Apache Iceberg is a new table format for large, slow-moving tabular data. It is designed to improve on the de-facto standard table layout built into Hive, Presto, and Spark.
Iceberg tracks individual data files in a table instead of directories. This allows writers to create data files in-place and only adds files to the table in an explicit commit.
Table state is maintained in metadata files. All changes to table state create a new metadata file and replace the old metadata with an atomic operation. The table metadata file tracks the table schema, partitioning config, other properties, and snapshots of the table contents.
The atomic transitions from one table metadata file to the next provide snapshot isolation. Readers use the latest table state (snapshot) that was current when they load the table metadata and are not affected by changes until they refresh and pick up a new metadata location.
A snapshot is a complete set of data files in the table at some point in time. Snapshots are listed in the metadata file, but the files in a snapshot are stored across a separate set of manifest files.
Data files in snapshots are stored in one or more manifest files that contain a row for each data file in the table, its partition data, and its metrics. A snapshot is the union of all files in its manifests. Manifest files can be shared between snapshots to avoid rewriting metadata that is slow-changing.
This design addresses specific problems with the hive layout: file listing is no longer used to plan jobs and files are created in place without renaming.
This also provides improved guarantees and performance:
- Snapshot isolation: Readers always use a consistent snapshot of the table, without needing to hold a lock. All table updates are atomic.
- O(1) RPCs to plan: Instead of listing O(n) directories in a table to plan a job, reading a snapshot requires O(1) RPC calls.
- Distributed planning: File pruning and predicate push-down is distributed to jobs, removing the metastore as a bottleneck.
- Version history and rollback: Table snapshots are kept as history and tables can roll back if a job produces bad data.
- Finer granularity partitioning: Distributed planning and O(1) RPC calls remove the current barriers to finer-grained partitioning.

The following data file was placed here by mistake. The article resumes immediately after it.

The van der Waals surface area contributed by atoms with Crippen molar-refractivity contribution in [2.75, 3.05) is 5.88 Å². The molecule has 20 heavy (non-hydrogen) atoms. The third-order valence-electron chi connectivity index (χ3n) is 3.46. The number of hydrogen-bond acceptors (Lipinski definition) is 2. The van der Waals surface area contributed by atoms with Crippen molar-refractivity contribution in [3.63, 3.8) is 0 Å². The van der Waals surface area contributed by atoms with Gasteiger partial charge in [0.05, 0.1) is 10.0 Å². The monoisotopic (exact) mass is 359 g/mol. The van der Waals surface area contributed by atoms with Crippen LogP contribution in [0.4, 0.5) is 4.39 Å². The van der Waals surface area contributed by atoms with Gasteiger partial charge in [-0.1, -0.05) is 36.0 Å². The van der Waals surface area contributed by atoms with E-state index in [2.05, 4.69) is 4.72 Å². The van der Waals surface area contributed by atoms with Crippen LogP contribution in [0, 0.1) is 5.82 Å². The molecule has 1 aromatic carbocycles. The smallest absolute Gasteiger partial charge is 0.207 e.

- Safe file-level operations. By supporting atomic changes, Iceberg enables new use cases, like safely compacting small files and safely appending late data to tables.
Why a new table format?
The central metastore can be a scale bottleneck and the file system doesn’t—and shouldn’t—provide transactions to isolate concurrent reads and writes.
There are several problems with the current format:
- There is no specification: Implementations don’t handle all cases consistently. For example, bucketing in Hive and Spark use different hash functions and are not compatible. Hive uses a locking scheme to make cross-partition changes safe, but no other implementations use it.
- Table data is tracked in two stores: a central metastore, for partitions, and the file system, for files. This makes atomic changes to a table’s contents impossible. It also requires job planning to make listing calls that are O(n) with the number of partitions. These listing calls are expensive, especially when using a remote object store.
- Operations depend on file rename: Most output committers depend on rename operations to implement guarantees and reduce the amount of time tables only have partial data from a write. But rename is not a metadata-only operation in S3 and will copy data. The new S3 committers that use multipart upload make this better, but can’t entirely solve the problem and put a lot of load on the file system during job commit.
The current format’s dependence on listing and rename cannot be changed, so a new format is needed.
Other design goals
In addition to changes in how table contents are tracked, Iceberg’s design improves a few other areas:
- Reliable types: Iceberg provides a core set of types, tested to work consistently across all of the supported data formats. Types include date, timestamp, and decimal, as well as nested combinations of map, list, and struct.
- Schema evolution: Columns are tracked by ID to fully support add, drop, and rename across all columns and nested fields.
- Hidden partitioning: Partitioning is built into Iceberg as table configuration; it can plan efficient queries without extra partition predicates.
- Stats-based split filtering: Stats for the columns in each data file are used to eliminate splits before creating tasks, boosting performance for highly selective queries.
- Metrics: The format includes cost-based optimization metrics stored with data files for better job planning.
- Unmodified partition data: The Hive layout stores partition data escaped in strings. Iceberg stores partition data without modification.
- Portable spec: Tables are not tied to Java. Iceberg has a clear specification for other implementations.